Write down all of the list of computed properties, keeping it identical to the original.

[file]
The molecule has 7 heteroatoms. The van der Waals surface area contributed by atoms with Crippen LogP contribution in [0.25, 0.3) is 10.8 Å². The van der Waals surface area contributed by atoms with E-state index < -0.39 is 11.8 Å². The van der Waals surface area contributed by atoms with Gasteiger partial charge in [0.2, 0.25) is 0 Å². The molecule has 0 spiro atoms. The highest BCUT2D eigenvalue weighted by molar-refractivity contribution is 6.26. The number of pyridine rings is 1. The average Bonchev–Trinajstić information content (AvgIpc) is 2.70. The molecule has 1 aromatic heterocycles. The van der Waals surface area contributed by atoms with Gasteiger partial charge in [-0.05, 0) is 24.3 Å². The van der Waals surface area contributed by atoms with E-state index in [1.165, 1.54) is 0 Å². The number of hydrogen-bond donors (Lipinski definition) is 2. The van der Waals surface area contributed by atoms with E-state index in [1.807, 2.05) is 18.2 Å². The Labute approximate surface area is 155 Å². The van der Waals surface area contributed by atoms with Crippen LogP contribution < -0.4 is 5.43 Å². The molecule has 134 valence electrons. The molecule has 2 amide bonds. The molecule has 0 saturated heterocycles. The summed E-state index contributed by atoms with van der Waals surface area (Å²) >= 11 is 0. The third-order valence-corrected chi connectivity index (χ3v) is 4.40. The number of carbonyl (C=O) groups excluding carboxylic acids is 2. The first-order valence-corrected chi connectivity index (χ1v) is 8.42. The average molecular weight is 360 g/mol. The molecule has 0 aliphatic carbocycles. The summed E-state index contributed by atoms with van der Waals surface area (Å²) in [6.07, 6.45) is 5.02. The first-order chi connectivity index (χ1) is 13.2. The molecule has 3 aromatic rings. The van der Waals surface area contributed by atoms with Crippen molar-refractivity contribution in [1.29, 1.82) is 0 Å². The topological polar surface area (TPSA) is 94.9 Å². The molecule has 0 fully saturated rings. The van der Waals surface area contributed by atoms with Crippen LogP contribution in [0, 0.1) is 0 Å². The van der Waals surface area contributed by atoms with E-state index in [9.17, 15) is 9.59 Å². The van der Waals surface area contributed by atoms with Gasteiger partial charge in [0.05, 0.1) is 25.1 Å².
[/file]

The molecule has 7 heteroatoms. The van der Waals surface area contributed by atoms with Crippen LogP contribution in [0.25, 0.3) is 10.8 Å². The van der Waals surface area contributed by atoms with E-state index < -0.39 is 11.8 Å². The van der Waals surface area contributed by atoms with Gasteiger partial charge in [0.2, 0.25) is 0 Å². The molecule has 0 spiro atoms. The highest BCUT2D eigenvalue weighted by molar-refractivity contribution is 6.26. The number of pyridine rings is 1. The average Bonchev–Trinajstić information content (AvgIpc) is 2.70. The molecule has 1 aromatic heterocycles. The van der Waals surface area contributed by atoms with Gasteiger partial charge in [-0.05, 0) is 24.3 Å². The van der Waals surface area contributed by atoms with E-state index in [1.165, 1.54) is 0 Å². The number of hydrogen-bond donors (Lipinski definition) is 2. The van der Waals surface area contributed by atoms with E-state index in [1.807, 2.05) is 18.2 Å². The Labute approximate surface area is 155 Å². The van der Waals surface area contributed by atoms with Crippen LogP contribution < -0.4 is 5.43 Å². The molecule has 134 valence electrons. The molecule has 2 amide bonds. The molecule has 0 saturated heterocycles. The summed E-state index contributed by atoms with van der Waals surface area (Å²) >= 11 is 0. The third-order valence-corrected chi connectivity index (χ3v) is 4.40. The number of carbonyl (C=O) groups excluding carboxylic acids is 2. The first-order valence-corrected chi connectivity index (χ1v) is 8.42. The average molecular weight is 360 g/mol. The molecule has 0 aliphatic carbocycles. The summed E-state index contributed by atoms with van der Waals surface area (Å²) in [6.07, 6.45) is 5.02. The first-order chi connectivity index (χ1) is 13.2. The molecule has 3 aromatic rings. The van der Waals surface area contributed by atoms with Crippen molar-refractivity contribution in [1.29, 1.82) is 0 Å². The topological polar surface area (TPSA) is 94.9 Å². The molecule has 0 fully saturated rings. The van der Waals surface area contributed by atoms with Crippen LogP contribution in [0, 0.1) is 0 Å². The van der Waals surface area contributed by atoms with E-state index in [9.17, 15) is 9.59 Å². The van der Waals surface area contributed by atoms with Gasteiger partial charge in [0.05, 0.1) is 25.1 Å².